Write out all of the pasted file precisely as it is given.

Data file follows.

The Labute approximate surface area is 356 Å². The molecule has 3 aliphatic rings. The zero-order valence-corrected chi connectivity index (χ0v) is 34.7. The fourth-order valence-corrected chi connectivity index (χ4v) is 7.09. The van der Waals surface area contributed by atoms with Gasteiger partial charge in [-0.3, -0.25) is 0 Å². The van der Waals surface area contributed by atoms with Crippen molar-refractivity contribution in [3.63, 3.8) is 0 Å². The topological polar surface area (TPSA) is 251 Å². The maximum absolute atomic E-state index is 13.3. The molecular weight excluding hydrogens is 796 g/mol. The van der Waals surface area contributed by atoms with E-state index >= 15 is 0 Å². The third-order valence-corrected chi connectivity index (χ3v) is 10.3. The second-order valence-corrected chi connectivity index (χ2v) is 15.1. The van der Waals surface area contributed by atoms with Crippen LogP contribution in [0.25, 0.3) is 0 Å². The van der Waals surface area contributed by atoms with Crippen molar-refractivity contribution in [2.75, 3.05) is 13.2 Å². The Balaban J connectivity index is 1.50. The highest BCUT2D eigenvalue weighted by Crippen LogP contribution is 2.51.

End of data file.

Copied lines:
The Labute approximate surface area is 356 Å². The molecule has 3 aliphatic rings. The zero-order valence-corrected chi connectivity index (χ0v) is 34.7. The fourth-order valence-corrected chi connectivity index (χ4v) is 7.09. The van der Waals surface area contributed by atoms with Gasteiger partial charge in [-0.3, -0.25) is 0 Å². The van der Waals surface area contributed by atoms with Crippen molar-refractivity contribution in [3.63, 3.8) is 0 Å². The topological polar surface area (TPSA) is 251 Å². The maximum absolute atomic E-state index is 13.3. The molecular weight excluding hydrogens is 796 g/mol. The van der Waals surface area contributed by atoms with E-state index >= 15 is 0 Å². The third-order valence-corrected chi connectivity index (χ3v) is 10.3. The second-order valence-corrected chi connectivity index (χ2v) is 15.1. The van der Waals surface area contributed by atoms with Crippen LogP contribution in [0.25, 0.3) is 0 Å². The van der Waals surface area contributed by atoms with Crippen molar-refractivity contribution in [2.75, 3.05) is 13.2 Å². The Balaban J connectivity index is 1.50. The highest BCUT2D eigenvalue weighted by Crippen LogP contribution is 2.51.